Thoughts: The Canadian trio plays traditional folk/bluegrass instruments and creates beautiful harmonies on folk standards and originals.

Bonus Sounds: The band’s follow-up album, Chinatown (2003), is also quite good.


125

Artist:A Tribe Called Quest
Title: The Low End Theory
Year:1991
Favorite Tracks:

  • Verses from the Abstract
  • Show Business
  • Vibes and Stuff
  • Check the Rime
  • Jazz (We Got)
  • Scenario

The First Time I Heard This Album …: azz was the first widespread African American popular music but by the end of the 20th century it had been elevated to art music.  A Tribe Called Quest used hip hop, the newest African American popular music, to revive jazz.  I remember this album being big when I was in my first year at college and I’m kicking myself for not getting my own copy, but albums were expensive, and I made some poor choices regarding which ones to acquire or not., last year…

Thoughts: Jazz was the first widespread African American popular music but by the end of the 20th century it had been elevated to art music.  A Tribe Called Quest used hip hop, the newest African American popular music, to revive jazz.  I remember this album being big when I was in my first year at college and I’m kicking myself for not getting my own copy, but albums were expensive, and I made some poor choices regarding which ones to acquire or not.

Bonus Sounds: Midnight Marauders is also excellent!


124

By Derived from a scan of the album cover (creator of this digital version is irrelevant as the copyright in all equivalent images is still held by the same party). Copyright held by the record company or the artist. Claimed as fair use regardless., <a href="//en.wikipedia.org/wiki/File:Led_Zeppelin_-_Physical_Graffiti.jpg" title="Fair use of copyrighted material in the context of Physical Graffiti">Fair use</a>, <a href="https://en.wikipedia.org/w/index.php?curid=194760">Link</a>

Artist: Led Zeppelin
Title: Physical Graffiti
Year:  1975
Favorite Tracks:

  • In My Time of Dying
  • Houses of the Holy
  • Kashmir
  • Bron-Yr-Aur
  • Down by the Seaside
  • Boogie with Stu
  • Black Country Woman

The First Time I Heard This Album …: Late 80s/high school

Thoughts: Led Zeppelin’s double album – 8 newly created songs with some unreleased tracks leftover from earlier albums – is a box of chocolates full of treats. The album includes a lot more of the band’s acoustic and British folk sound in addition to (and entwined with) their bluesy hard rock.

Bonus Sounds: Back in the day I was so enamored with Classic Rock that I even got an album by perhaps the most inspired tribute band of all time, Dread Zeppelin.  The band performed reggae covers of Led Zeppelin tracks lead by an Elvis impersonator.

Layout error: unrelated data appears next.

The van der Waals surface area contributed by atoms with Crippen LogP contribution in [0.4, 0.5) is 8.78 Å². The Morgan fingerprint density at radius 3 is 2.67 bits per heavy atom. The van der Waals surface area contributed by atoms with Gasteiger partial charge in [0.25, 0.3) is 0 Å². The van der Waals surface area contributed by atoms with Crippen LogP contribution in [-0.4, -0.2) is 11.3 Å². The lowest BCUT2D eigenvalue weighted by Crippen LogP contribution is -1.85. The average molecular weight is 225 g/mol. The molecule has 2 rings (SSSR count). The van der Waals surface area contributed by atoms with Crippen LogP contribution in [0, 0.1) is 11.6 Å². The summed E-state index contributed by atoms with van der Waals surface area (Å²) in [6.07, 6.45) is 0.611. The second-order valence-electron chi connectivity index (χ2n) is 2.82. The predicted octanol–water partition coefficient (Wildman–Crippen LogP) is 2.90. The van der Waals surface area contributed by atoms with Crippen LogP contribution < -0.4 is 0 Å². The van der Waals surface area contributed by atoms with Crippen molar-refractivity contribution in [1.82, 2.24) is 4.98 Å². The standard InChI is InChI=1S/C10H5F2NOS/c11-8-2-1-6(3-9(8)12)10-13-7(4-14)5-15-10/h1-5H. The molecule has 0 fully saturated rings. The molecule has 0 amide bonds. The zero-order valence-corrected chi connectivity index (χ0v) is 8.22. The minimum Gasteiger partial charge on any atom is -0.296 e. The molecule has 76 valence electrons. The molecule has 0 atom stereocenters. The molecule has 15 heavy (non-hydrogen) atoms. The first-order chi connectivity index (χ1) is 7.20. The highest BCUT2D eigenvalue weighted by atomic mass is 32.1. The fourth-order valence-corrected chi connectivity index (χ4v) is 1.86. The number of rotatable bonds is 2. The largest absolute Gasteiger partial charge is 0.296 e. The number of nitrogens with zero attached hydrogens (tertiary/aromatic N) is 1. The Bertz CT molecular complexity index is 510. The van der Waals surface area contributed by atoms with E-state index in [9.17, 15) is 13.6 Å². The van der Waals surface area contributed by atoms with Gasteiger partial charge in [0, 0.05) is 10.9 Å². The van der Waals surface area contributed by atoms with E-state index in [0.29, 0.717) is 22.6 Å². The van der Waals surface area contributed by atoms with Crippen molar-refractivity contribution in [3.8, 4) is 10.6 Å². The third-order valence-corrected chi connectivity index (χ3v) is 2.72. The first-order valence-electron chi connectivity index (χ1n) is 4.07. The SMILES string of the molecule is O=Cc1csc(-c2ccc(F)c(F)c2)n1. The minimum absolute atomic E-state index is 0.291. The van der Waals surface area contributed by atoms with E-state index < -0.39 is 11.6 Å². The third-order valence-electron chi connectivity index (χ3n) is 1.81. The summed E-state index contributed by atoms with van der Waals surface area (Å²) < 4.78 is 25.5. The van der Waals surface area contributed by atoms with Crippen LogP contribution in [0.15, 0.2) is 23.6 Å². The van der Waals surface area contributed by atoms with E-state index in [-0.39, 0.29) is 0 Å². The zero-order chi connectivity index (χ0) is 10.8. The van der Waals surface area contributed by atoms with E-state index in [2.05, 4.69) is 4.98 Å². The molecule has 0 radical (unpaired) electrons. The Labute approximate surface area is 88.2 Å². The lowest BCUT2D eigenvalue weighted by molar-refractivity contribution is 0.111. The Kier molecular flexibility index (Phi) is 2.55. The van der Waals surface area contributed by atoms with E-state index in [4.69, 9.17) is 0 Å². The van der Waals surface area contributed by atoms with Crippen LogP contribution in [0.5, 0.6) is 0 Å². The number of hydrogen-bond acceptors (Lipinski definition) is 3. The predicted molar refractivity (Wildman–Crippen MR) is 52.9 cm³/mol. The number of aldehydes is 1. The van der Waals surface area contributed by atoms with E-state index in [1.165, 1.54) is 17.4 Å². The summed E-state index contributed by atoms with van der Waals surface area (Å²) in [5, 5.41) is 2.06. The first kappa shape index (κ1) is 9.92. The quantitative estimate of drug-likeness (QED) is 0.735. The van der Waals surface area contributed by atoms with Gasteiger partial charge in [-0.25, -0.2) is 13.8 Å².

123

Artist: Bob Marley and the Wailers
Title:Live
Year:1975
Favorite Tracks:

  • Trenchtown Rock
  • Them Belly Full (But We Hungry)
  • No Woman, No Cry
  • Get Up, Stand Up

The First Time I Heard This Album …: Late 80s/high school

Thoughts: The live concert recording from London in 1975 is a compendium of Bob Marley and the Wailers early hits.  The imperfections, such as the audience singing along a bit off-key or the feedback in “No Woman, No Cry,” have always made this album more endearing to me.  After watching the documentary Uprising, I became even more aware of the importance of reggae to the West Indian community in London in the 70s and 80s.

Bonus Sounds: The reggae compilation Rhythm Come Forward was my introduction to the genre as a child.  It included some early songs from when The Wailers were a ska band including this great rendition of “One Love.”


122

ArtistEddie From Ohio
Title:Portable EFO Show
Year: 1998
Favorite Tracks:

  • One
  • Very Short Fuse
  • Payday in the Village
  • The Three Fine Daughters of Farmer Brown
  • This My Town
  • Very Fine Funeral
  • The Bridge
  • Oh My Brother
  • The Train Song

The First Time I Heard This Album …: Picked it up at a concert on the day the album was released.

Thoughts: Despite the name, Eddie from Ohio were a folk/indie pop quartet known for their funny and insightful original songs.  They’re one of those bands whose energetic concert performances and rapport with the audience never translated as well to their studio performances.  So this album collects a lot of their best songs the way they were meant to be heard.

Bonus Sounds: I was a huge EFO fan from about 1997-2003, attending a couple of dozen live performances in that time.  I had all their albums and consider A Juggler on His Blades (1992), Actually Not (1993), Big Noise (1997), and Looking Out the Fishbowl (1999) to be their best.


121

By amazon.com, Fair use, https://en.wikipedia.org/w/index.php?curid=15162054

Artist: MGMT
Title: Oracular Spectacular
Year: 2008
Favorite Tracks:

  • Time to Pretend
  • The Youth
  • Electric Feel
  • Kids

The First Time I Heard This Album …: 2008

Thoughts: This album is one of the first gifts of the millennial generation to popular music.  The psychedelic/New Wave/synthpop sounds of the Connecticut duo’s debut album bowled me over when I first heard it and drew me out of a period when I wasn’t listening to much new music.

Bonus Sounds: I reviewed MGMT’s most recent album Little Dark Age back in 2018.  It’s okay.